When there’s something wrong with the internet connection at home, it is not my grandparents who are fixing it. It is not my mum or dad. It is my boyfriend. It is my brothers. It is me. We are the first generation who are brought up in the digital age – in a world wide web with Wikipedia as our library and Skype as our phone. In the case of internet, it is not necessarily the parents educating their children, but us learning our parents about You Tube and Facebook. We have to recognize that internet is a place where people gather, share and connect – and that young people, young men and women, are at the forefront of that. With this in mind, I was happy to discover that at the IGF, there were a lot of session who touched upon child and youth issues. But how did they manage to turn all workshops on protecting child rights – including the right to access to information and the right to privacy - into discussions focusing mainly on internet's challenges, such as child abuse? Why wasn't there any panelist below the age of 50 at this morning's Honorary Host Country Session on youth issues, the importance of youth participation and youth involvement at this year's IGF? And how come most debates on internet and sexuality are surrounded by negativity – by words like 'blocking', 'child pornography' and 'obscene'?

Young people, like other human beings, have a curiosity towards sexuality. And let me tell you, there is a lot online on sex – just as there was probably a Playboy under the bed of my dad. That’s fine. It’s normal. It’s natural. It’s healthy. In debates about internet and sexuality, there’s often being referred to the importance of protection children and youth to dangerous online content, but we also have to admit that watching porn online is in most cases not that harmful. What we could do – what we should do, is think creatively about age-appropriate access to pornography and about developing content which is more gender-just and frankly. About encouraging people to protect their sexual health, for example by using condoms – both in the online and offline world.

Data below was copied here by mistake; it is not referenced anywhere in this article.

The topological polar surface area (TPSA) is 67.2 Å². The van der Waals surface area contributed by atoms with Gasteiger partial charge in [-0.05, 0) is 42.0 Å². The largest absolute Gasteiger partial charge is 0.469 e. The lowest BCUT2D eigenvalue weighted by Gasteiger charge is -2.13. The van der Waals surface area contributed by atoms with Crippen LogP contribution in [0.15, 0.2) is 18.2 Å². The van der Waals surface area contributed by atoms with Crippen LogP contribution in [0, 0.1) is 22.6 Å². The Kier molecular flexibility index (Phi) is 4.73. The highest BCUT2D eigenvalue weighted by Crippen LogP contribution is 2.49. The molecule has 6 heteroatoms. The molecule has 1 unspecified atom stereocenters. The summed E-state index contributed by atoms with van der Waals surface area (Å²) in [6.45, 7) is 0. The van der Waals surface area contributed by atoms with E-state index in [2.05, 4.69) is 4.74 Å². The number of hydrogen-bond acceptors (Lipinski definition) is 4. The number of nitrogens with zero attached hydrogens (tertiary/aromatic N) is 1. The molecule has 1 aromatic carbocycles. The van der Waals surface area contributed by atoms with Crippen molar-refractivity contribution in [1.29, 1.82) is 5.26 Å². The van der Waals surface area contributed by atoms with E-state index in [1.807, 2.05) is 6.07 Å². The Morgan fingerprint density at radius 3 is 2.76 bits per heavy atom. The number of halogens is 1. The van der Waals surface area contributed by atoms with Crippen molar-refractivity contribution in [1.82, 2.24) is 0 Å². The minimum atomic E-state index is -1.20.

Internet provides us with great possibilities, in terms of freedom of expression, protection of privacy and – very important – openness. Internet is an almost unlimited space for people to engage in dialogues on sex and sexuality. It is a place where you can find others with the same thoughts, ideas or concerns - people belonging to the same group or minority, regardless of your physical distance. Internet provides us with the opportunity of posting thoughts on any topic you want – anonymously, if you want so or need to.

You can find it all out there: what a blowjob is, what double Dutch means and other things your peers, parents or school teachers might not tell you. Ever asked about the secret and sexy things they do at the world wide web? The facilitator of the session in which I was presenting, was smart enough to open up the workshop 'Content regulation, surveillance and sexuality rights – privacy, agency, security' with a question on that. While waiting for technology to be fixed, we heard some interesting experiences of being young and being online. 'I do my taxes through internet.' Yeah, sure.

Wieke Vink

Responses to this post

Internet and many other electronic communications have a los of sexual expressions now. This is a new research space we are interested in, to try to understand better other new sexual practices/expressions.
Thanks for coming with this discussion here.

what a fresh, honest and open article that i learnt from! thank you. what a relief to read this and i agree that we do need an edition written and researched by young people.

what a fresh, honest and open article that i learnt from! thank you. what a relief to read this and i agree that we do need an edition written and researched by young people.

The best sex talk on the IGF! I think we should have a GenderIT Edition or feature or blog written only by young people. Educate us please.

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